Good-Bye Hope Chest. . .Hello Freedom from Too Much Stuff!

I'm not sure other girls my age had a Hope Chest, but I come from an old-fashioned family. I got my blue Hope Chest sometime when I was a teenager. My mom got this old chest, lined it in blue fabric painted it up for me. The trunk matched my room that had carpet in varying shades of blue (the shade of the trunk), pink and purple. . .

Now I had a beautiful blue trunk Hope Chest. . .and it was time to begin filling it. ..  We filled it with pillowcases I had embroidered in 4H, doilies and sheets that were heirlooms inherited from a great grandparent, Ralph Lauren pillowcases and wash clothes I gleaned while working at a department store internship, and other household items. We shopped sales, auctions and rummage sales back in those days to find things we knew that I would NEED to make a house a home. . .Then, to add to my stash, we put aside "Hope Chest" items like dishes, silverware, glasses, and that sort of thing in more boxes tucked in my parents' basement to use when the time came to leave home and the moving van hauled them to my new place.

The thing is I don't remember using a lot of these things over the years. Mostly I have just carted this stuff from one place to the next. . .some displayed and some left in boxes or the Blue Trunk. . .Then 2 years ago, I felt God telling me that it was time to lighten my load. . .to simplify and make my life easier for my family. We had been in the same house for several years and we weren't using this stuff. Stuff wasn't making us happy.  Instead, the stuff was making more work for us. I have given away things and e-bayed, sold on consignment, auctioned and Craig's-listed stuff. .As a result, our house became easier to clean and it was easier to find things in. . .However, we moved almost a year ago to a new house in a different town, still using a large moving truck. We still had more than we needed. Since moving several months ago, I have continued to get rid of things we don't need. We have looked at the things we brought with us, and ask ourselves, "Is this worth the effort to take care of and move around?". . .And, most recently, it was time to sell the Blue Trunk. I just didn't need it anymore. I was no longer hoping in "stuff" to make my house a home.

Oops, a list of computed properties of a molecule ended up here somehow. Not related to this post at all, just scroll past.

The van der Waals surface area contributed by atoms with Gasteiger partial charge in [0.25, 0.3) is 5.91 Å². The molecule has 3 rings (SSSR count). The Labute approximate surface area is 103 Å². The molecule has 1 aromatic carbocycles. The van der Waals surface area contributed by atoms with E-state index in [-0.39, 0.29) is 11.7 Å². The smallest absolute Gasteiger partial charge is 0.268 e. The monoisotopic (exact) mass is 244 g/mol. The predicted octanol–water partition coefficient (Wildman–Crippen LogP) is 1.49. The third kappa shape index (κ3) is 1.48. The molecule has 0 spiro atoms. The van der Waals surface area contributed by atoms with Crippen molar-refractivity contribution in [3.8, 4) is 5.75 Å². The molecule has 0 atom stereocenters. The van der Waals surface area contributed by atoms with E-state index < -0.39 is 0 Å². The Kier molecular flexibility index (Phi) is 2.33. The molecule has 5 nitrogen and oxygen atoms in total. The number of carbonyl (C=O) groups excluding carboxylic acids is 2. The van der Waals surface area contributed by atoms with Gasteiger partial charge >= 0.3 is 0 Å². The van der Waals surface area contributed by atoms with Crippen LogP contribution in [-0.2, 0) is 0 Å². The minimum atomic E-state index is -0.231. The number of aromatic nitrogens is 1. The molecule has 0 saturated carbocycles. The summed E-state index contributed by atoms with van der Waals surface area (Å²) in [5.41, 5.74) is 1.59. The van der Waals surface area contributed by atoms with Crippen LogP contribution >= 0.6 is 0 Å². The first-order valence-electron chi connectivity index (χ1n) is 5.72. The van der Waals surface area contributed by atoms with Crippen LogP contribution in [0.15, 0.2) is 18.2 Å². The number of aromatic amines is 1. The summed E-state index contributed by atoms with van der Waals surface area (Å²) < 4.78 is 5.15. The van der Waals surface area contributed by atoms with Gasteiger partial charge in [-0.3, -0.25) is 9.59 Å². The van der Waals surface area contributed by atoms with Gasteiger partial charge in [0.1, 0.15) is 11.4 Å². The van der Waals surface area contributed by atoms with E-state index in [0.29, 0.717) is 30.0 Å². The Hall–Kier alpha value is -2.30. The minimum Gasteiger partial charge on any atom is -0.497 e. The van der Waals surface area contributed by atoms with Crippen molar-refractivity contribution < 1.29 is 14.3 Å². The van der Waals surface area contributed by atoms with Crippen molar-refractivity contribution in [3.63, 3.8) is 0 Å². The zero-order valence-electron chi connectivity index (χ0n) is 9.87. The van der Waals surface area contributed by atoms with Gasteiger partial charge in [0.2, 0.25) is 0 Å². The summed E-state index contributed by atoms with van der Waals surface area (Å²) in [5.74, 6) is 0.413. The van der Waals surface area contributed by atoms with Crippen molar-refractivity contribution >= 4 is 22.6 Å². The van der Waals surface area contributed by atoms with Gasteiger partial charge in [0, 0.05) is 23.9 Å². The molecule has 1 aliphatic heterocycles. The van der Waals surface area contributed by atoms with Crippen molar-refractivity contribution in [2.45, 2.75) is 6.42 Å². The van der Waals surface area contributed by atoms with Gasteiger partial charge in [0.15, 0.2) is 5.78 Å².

Instead, I realized my home is made up of my family whom I love and friends who come to visit. My dreams revolve around my God, my family and new interests and activities. I have started to feel so much lighter. I now think long and hard before I buy anything as to whether I really need it or not. I have not yet arrived to minimalist status completely yet, but we are continuing on the path. . .and I am enjoying throwing unnecessary  things off on this life journey and buoyed by the freedom of living with less.


Popular posts from this blog

Beyond Blessed by Robert Morris

Holy Sexuality and The Gospel by Christopher Yuan

The Minimalist Home by Joshua Becker